- 1974 Q3 -3.8 percent, Q4 -1.6 percent
- 1975 Q1 -4.7 percent.
The 1980 recession was the third worst economic contraction in U.S. history. It was tough to beat because there was also double-digit inflation. A contraction with inflation is called stagflation. That was due to President Nixon's economic policies. The Fed raised interest rates to 20 percent to combat inflation. That hammered business spending and created the contraction.
It began in January 1980. It seemed like it was over in six months. In 1981, President Reagan took office. The Fed began lowering interest rates, since inflation was at normal levels. But the contraction returned in July 1981 and lasted until November 1982. The economy contracted for six of the 12 quarters. That included a 7.9 percent drop in the second quarter 1980 and a 6.5 percent decline in the first quarter 1982. Unemployment increased to a record 10.8 percent in November 1982. It stayed above 10 percent for ten months.
Reagan lowered the top income tax rate from 70 percent to 28 percent. He also reduced the corporate tax rate from 48 percent to 34 percent. Although he promised to reduce government spending, he doubled spending instead. His expansionary fiscal policies ended the recession.
In 2001, the economy contracted until November 2001. The Y2K scare, caused it by driving demand for computer equipment. That created a boom and subsequent bust. It was aggravated by the 9/11 attack. The economy contracted in two quarters: Q1 -1.1 percent and Q3 -1.3 percent.
In 2008, the Great Recession was the worst U.S. contraction since the Depression. The economy contracted 0.7 percent in the first quarter. It improved in the second quarter, but then contracted in third quarter, That slump lasted for four consecutive quarters.
- -2.7 percent in Q1
- -1.9 percent in Q3
- -8.3 percent in Q4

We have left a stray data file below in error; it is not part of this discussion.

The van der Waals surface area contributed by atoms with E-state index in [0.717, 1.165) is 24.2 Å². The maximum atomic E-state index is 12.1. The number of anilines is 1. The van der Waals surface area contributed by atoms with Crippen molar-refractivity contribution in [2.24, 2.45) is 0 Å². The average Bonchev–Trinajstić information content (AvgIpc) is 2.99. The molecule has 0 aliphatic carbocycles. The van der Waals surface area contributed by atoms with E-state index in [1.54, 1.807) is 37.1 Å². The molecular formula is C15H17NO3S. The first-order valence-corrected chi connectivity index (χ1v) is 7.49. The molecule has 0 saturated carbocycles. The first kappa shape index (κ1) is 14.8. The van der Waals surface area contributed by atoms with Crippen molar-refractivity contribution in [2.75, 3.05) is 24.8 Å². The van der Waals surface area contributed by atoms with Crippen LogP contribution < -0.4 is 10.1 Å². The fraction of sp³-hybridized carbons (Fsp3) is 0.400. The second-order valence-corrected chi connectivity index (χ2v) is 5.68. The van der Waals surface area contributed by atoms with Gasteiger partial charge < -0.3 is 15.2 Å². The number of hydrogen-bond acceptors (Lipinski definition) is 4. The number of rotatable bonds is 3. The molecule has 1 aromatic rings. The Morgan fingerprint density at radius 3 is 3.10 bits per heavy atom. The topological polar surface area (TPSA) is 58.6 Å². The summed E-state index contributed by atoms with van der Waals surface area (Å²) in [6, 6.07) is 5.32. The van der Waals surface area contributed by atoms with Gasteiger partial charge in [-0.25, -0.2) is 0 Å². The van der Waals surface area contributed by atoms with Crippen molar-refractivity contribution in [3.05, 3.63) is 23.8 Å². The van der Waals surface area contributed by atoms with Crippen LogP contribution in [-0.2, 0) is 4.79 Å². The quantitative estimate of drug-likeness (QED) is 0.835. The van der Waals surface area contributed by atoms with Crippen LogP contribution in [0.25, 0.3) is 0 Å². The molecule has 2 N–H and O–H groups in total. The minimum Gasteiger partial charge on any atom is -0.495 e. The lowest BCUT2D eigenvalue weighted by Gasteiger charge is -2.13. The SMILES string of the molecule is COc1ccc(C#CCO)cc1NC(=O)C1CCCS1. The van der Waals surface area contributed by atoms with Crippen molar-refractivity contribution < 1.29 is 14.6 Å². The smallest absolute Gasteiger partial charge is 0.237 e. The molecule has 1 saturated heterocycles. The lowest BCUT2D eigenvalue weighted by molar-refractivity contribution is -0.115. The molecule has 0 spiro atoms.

- -5.4 percent in Q1 2009
- -0.5 percent in Q2
Economic Contraction Explained with Examples
The Worst Contractions in U.S. History
An economic contraction is a decline in national output as measured by gross domestic product. That includes drop in real personal income, industrial production and retail sales. It will usually increase unemployment rates. Companies stop hiring to save money in the face of lower demand. Towards the middle of a contraction, they start laying off workers, sending unemployment rates higher. It's one of the four phases of the business cycle, also known as the boom and bust cycle.
A contraction is caused by a loss in confidence that slows demand. It's usually triggered by an event, like a stock market correction or crash. But the true cause precedes the well-publicized event. It's typically an increase in interest rates that decreases the capital.
Investors sell stocks, sending prices downward and reducing financing for large corporations. Businesses cut spending, then lay off workers. That dries up consumer spending, which creates further business losses and layoffs. For more, see Causes of Recession and What Causes the Boom and Bust Cycle?
A contraction ends when prices fall enough to attract renewed demand. Central bank monetary policy and government fiscal policy can end a contraction more quickly. They will lower interest rates and taxes, and increase the money supply and spending. For more, see Best Unemployment Solutions.